Sound the alarm! We're witnessing another real estate bubble. At least, that's what the mainstream financial press wants to scare us into believing. A recent Bloomberg article, entitled "Brooklyn to California Bubble Threat Grows in Rebound," recounts an all-too familiar tale from the go-go days:
An open house for a five-bedroom brownstone in Brooklyn, New York, priced at $949,000, drew 300 visitors and brought in 50 offers. Three thousand miles away in Menlo Park, California, a one-story home listed for $2 million got six offers last month, including four from builders planning to tear it down to construct a bigger house.
Bidding wars! The ultimate sign of a bubble, right? Not so much…
The Same, But Different
Let's ignore, for a moment, that Bloomberg cherry-picked these examples, and that they're completely out of touch with reality. (The median price for a house in the United States remains below $200,000. Yet Bloomberg uses million-dollar listings to characterize the broader market.)
The real reason we're "hearing stories of frenzy - lots of traffic and multiple offers," as Paul Willen at the Federal Reserve Bank of Boston puts it, isn't because we're in another bubble. It's because inventory remains at mind-numbingly low levels.
You see, for a normal (and healthy) market, we need about six months' worth of supply. Yet home inventories rest at just above 1.9 million units, which equals about 4.7 months of supply, based on the current sales rates. And inventories keep dwindling on a year-over-year basis.
According to the National Association of Realtors (NAR), listed homes for sale are down 16.8% from last March. The declines aren't regional, either, considering that 135 out of 146 markets tracked by NAR experienced year-over-year inventory declines. And about one-quarter of the markets witnessed declines of 20% or more.
So there's no way we're getting to six months' worth of supply any time soon. Not unless home construction activity picks up in a major way. (FYI: New home construction remains 66% below the peak, which also flies in the face of any bubble talk.)
Now, when you couple this scarcity of listings - particularly high-quality ones - with historically low interest rates, what do you get?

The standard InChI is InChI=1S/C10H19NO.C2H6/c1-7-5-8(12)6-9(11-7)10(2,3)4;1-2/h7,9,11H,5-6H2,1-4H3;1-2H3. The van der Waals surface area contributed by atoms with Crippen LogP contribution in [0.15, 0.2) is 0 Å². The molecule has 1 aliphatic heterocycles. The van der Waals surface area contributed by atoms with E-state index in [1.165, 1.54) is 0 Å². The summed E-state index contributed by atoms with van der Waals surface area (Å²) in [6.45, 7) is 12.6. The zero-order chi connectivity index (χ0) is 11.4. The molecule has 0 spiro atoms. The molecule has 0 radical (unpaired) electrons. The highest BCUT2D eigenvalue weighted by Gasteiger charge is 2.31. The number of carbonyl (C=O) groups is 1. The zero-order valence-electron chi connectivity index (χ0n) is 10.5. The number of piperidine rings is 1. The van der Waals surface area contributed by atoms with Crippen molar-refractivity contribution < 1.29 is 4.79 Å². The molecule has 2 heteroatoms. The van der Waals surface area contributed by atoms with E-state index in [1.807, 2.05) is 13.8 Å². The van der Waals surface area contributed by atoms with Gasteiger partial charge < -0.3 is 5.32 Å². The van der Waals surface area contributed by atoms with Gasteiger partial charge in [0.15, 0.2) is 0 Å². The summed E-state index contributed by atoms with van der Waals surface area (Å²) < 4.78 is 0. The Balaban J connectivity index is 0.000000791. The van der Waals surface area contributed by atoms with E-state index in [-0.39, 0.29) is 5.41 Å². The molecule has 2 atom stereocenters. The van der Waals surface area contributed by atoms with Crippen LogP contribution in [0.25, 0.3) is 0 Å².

Competition for properties, of course. It's the basic economic principles of supply and demand at work. Or, as real estate agent Barbara Brown-Allen told Bloomberg, "Once the inventory is this short, you have a lot of people vying for the same properties."
But we don't have to fret about this situation leading to another bubble. For two reasons…
Two Factors Keeping a Lid on Prices
First, increasing mortgage rates promise to slowly erode record affordability.
Borrowing costs for a 30-year fixed mortgage just hit 3.51%, the highest level in six weeks. As rates creep higher, it should help contain demand.
Second, as I shared in late February, most mortgage applicants now boast FICO scores above 740. So lending standards remain tight.
The NAR's Chief Economist, Lawrence Yun, says that's a bad thing. In his latest report, he said, "The bad news is that underwriting standards remain excessively tight." That's not bad news, Mr. Yun. It's great news! Insisting on higher credit scores ensures that the real estate market doesn't get (way) ahead of itself… again.
Or, as Jonathan Miller - President of the real estate appraiser, Miller Samuel Inc. - says, it's "keeping the process close to honest for the time being." I think Mr. Yun would agree that a little honesty is certainly not a bad thing!
Bottom line: Despite all the fear-mongering, we're not in another real estate bubble. Not yet, at least. So we should continue to look for ways to profit from the recovery.